Social Justice, Podcast, Arts & Culture

Episode 91: The Digital Unconscious and Decolonizing Lacan — with Clint Burnham

November 23, 2020
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Below the Radar explores Lacanian theory with Lacan Salon President and SFU English Professor Clint Burnham.

Clint speaks to how Lacan’s ideas are taken up in the digital age. Clint takes up Lacanian theories of the ‘unconscious,’ ‘extimacy,’ or ‘the split subject,’ as well as Žižek’s works, to unpack racism and microagressions; intimacy and digital devices; and virtual interactions and teaching in pandemic-times.

For this interview, Clint joined Am Johal to film a distanced conversation in the Djavad Mowafhagian World Art Centre on SFU’s Vancouver campus.

About Our Guest

Clint Burnham

Clint Burnham was born in Comox, British Columbia, which is on the traditional territory of the K’ómoks (Sathloot) First Nation, centred historically on kwaniwsam. He lives and teaches on the traditional ancestral territories of the Coast Salish peoples, including traditional territories of the Squamish (Sḵwx̱wú7mesh Úxwumixw), Tsleil-Waututh (səl̓ilw̓ətaʔɬ), Musqueam (xʷməθkʷəy̓əm), and Kwikwetlem (kʷikʷəƛ̓əm) Nations. Clint’s research interests include cultural studies (especially film and popular culture), contemporary poetry, and theory (especially psychoanalysis and Marxism). He is the author of book-length studies of Steve McCaffery, Fredric Jameson, and Slavoj Žižek. He is also the author of numerous books of poetry and fiction; his novel Smoke Show was published by Arsenal Pulp in 2005, his most recent book of poetry, Pound at Guantánamo, was published in 2016 by Talonbooks, and his latest fiction collection, Stories for my iPad, is under contract with Anvil. Clint has written on art in ESPACE art actuel, fillip, Flash Art, Camera Austria, The Vancouver Sun, Canadian Art, Artforum, and The Globe and Mail. He co-edited Digital Natives (Other Sights) with Lorna Brown, From Text to Txting (Indiana) with Paul Budra, and an issue of Canadian Literature on 21st century poetics with Christine Stewart; he is the author of The Only Poetry that Matters: Reading the Kootenay School of Writing (Arsenal Pulp). New and recent art writing includes a review essay on Walker Evans for Scan (U of Winnipeg), an essay on Vancouver artist Rodney Graham for the Polygon Gallery (North Vancouver), and a catalogue essay on Canadian photographer Kelly Wood. An essay on Edward Burtynsky appeared in the recent Petrocultures collection from McGill-Queen’s, an essay on the Truth and Reconciliation Commission is in the forthcoming Un-Archiving the Literary Event: CanLit Across Media volume, also from McGill-Queen’s, and an essay on Lacan and new media is in After Lacan collection from Cambridge (ed. Ankhi Mukerjee). His essay “Love and Sex in the Age of Capitalist Realism,” co-authored with Matthew Flisfeder, appeared in Cinema Journal in 2017, and “New Media as Event,” co-authored with Katarina Peović Vuković, appeared in Synthesis Philosophica, also in 2017. Prof. Burnham’s newest scholarly book, Does the Internet have an Unconscious? Slavoj Žižek and Digital Culture appeared in 2018 from Bloomsbury, which also published his Fredric Jameson and The Wolf of Wall Street, in 2016.  He has been a member of the SFU English department since 2007; before that he taught at UBC, Capilano College, and Emily Carr Institute of Art and Design. He is currently chair of the SFU English Graduate Program, and in addition to teaching the professional development courses in the coming academic year, he is also teaching, in spring 2020, a graduate seminar on truth and reconciliation, and in intersession 2020, a new introductory course on creative writing. He has supervised doctoral students writing on photography and intimacy (Alison Dean) and on sound archives (Deanna Fong), and is presently supervising dissertations on theories of search (Alois Sieben), cognitive mapping (Ed Graham – co-supervised with Prof. Lesjak), and post-humanism (Ziwei Yan). Clint is an associate member of the SFU Department of Geography and a member of SFU’s Centre for Global Political Economy, and he is a founding member of the Vancouver Lacan Salon. He co-organized the LaConference 2018, the proceedings of which, Lacan + the Environment, he is co-editing, with Prof. Kingsbury (SFU Geography) for Palgrave; this coming year he is on the organizing committee for the Canadian Association of Cultural Studies/Association Canadienne des Études Culturelles “Organized Abandonment” Conference 2020.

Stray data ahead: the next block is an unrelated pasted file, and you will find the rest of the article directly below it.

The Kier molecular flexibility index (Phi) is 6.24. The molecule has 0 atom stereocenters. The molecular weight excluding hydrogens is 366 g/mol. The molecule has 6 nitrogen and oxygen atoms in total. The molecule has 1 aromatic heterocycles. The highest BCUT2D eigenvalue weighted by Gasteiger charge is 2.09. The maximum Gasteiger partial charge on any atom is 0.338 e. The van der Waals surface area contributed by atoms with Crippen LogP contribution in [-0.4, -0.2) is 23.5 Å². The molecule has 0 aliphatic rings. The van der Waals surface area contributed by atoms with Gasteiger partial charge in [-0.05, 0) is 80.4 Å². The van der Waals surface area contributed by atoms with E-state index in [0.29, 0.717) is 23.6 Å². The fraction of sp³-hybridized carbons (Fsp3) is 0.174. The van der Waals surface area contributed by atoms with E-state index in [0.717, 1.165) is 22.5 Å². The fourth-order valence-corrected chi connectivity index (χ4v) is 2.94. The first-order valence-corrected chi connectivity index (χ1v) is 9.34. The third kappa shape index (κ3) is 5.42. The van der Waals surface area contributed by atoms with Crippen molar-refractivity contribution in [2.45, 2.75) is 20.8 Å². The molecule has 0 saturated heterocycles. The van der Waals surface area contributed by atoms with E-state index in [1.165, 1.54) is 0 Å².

Watch the Video Interview



Johal, Am. “The Digital Unconscious and Decolonizing Lacan — with Clint Burnham.” Below the Radar, SFU’s Vancity Office of Community Engagement. Podcast audio, November 23, 2020.


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